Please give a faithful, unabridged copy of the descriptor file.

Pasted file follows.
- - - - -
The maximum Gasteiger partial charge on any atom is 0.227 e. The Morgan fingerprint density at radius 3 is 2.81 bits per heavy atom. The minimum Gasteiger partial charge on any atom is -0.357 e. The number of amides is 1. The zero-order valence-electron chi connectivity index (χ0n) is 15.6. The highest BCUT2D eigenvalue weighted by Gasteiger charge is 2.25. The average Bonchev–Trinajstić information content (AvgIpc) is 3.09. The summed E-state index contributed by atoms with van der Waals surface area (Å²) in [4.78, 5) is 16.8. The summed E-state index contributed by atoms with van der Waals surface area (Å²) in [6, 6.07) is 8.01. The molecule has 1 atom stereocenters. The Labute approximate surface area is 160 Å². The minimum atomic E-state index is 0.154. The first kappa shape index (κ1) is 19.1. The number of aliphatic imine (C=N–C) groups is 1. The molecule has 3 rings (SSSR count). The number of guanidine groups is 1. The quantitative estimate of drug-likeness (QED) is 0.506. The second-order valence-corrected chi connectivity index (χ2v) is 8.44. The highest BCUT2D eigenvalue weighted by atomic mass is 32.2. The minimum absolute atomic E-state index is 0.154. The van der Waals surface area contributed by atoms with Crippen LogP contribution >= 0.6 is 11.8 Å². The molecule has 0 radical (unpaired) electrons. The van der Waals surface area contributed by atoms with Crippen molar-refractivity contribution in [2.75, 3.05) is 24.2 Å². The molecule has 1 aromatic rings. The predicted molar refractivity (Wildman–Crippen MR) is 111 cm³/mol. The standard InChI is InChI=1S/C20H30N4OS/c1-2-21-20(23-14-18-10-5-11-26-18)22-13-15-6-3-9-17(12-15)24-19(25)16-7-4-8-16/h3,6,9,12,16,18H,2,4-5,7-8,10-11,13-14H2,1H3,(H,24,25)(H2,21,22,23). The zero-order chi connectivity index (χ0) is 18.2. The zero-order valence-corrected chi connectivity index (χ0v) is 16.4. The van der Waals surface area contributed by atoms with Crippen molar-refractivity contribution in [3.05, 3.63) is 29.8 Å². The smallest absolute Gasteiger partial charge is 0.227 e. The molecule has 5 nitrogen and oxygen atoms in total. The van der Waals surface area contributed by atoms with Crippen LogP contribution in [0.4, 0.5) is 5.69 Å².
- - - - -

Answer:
The maximum Gasteiger partial charge on any atom is 0.227 e. The Morgan fingerprint density at radius 3 is 2.81 bits per heavy atom. The minimum Gasteiger partial charge on any atom is -0.357 e. The number of amides is 1. The zero-order valence-electron chi connectivity index (χ0n) is 15.6. The highest BCUT2D eigenvalue weighted by Gasteiger charge is 2.25. The average Bonchev–Trinajstić information content (AvgIpc) is 3.09. The summed E-state index contributed by atoms with van der Waals surface area (Å²) in [4.78, 5) is 16.8. The summed E-state index contributed by atoms with van der Waals surface area (Å²) in [6, 6.07) is 8.01. The molecule has 1 atom stereocenters. The Labute approximate surface area is 160 Å². The minimum atomic E-state index is 0.154. The first kappa shape index (κ1) is 19.1. The number of aliphatic imine (C=N–C) groups is 1. The molecule has 3 rings (SSSR count). The number of guanidine groups is 1. The quantitative estimate of drug-likeness (QED) is 0.506. The second-order valence-corrected chi connectivity index (χ2v) is 8.44. The highest BCUT2D eigenvalue weighted by atomic mass is 32.2. The minimum absolute atomic E-state index is 0.154. The van der Waals surface area contributed by atoms with Crippen LogP contribution >= 0.6 is 11.8 Å². The molecule has 0 radical (unpaired) electrons. The van der Waals surface area contributed by atoms with Crippen molar-refractivity contribution in [2.75, 3.05) is 24.2 Å². The molecule has 1 aromatic rings. The predicted molar refractivity (Wildman–Crippen MR) is 111 cm³/mol. The standard InChI is InChI=1S/C20H30N4OS/c1-2-21-20(23-14-18-10-5-11-26-18)22-13-15-6-3-9-17(12-15)24-19(25)16-7-4-8-16/h3,6,9,12,16,18H,2,4-5,7-8,10-11,13-14H2,1H3,(H,24,25)(H2,21,22,23). The zero-order chi connectivity index (χ0) is 18.2. The zero-order valence-corrected chi connectivity index (χ0v) is 16.4. The van der Waals surface area contributed by atoms with Crippen molar-refractivity contribution in [3.05, 3.63) is 29.8 Å². The smallest absolute Gasteiger partial charge is 0.227 e. The molecule has 5 nitrogen and oxygen atoms in total. The van der Waals surface area contributed by atoms with Crippen LogP contribution in [0.4, 0.5) is 5.69 Å².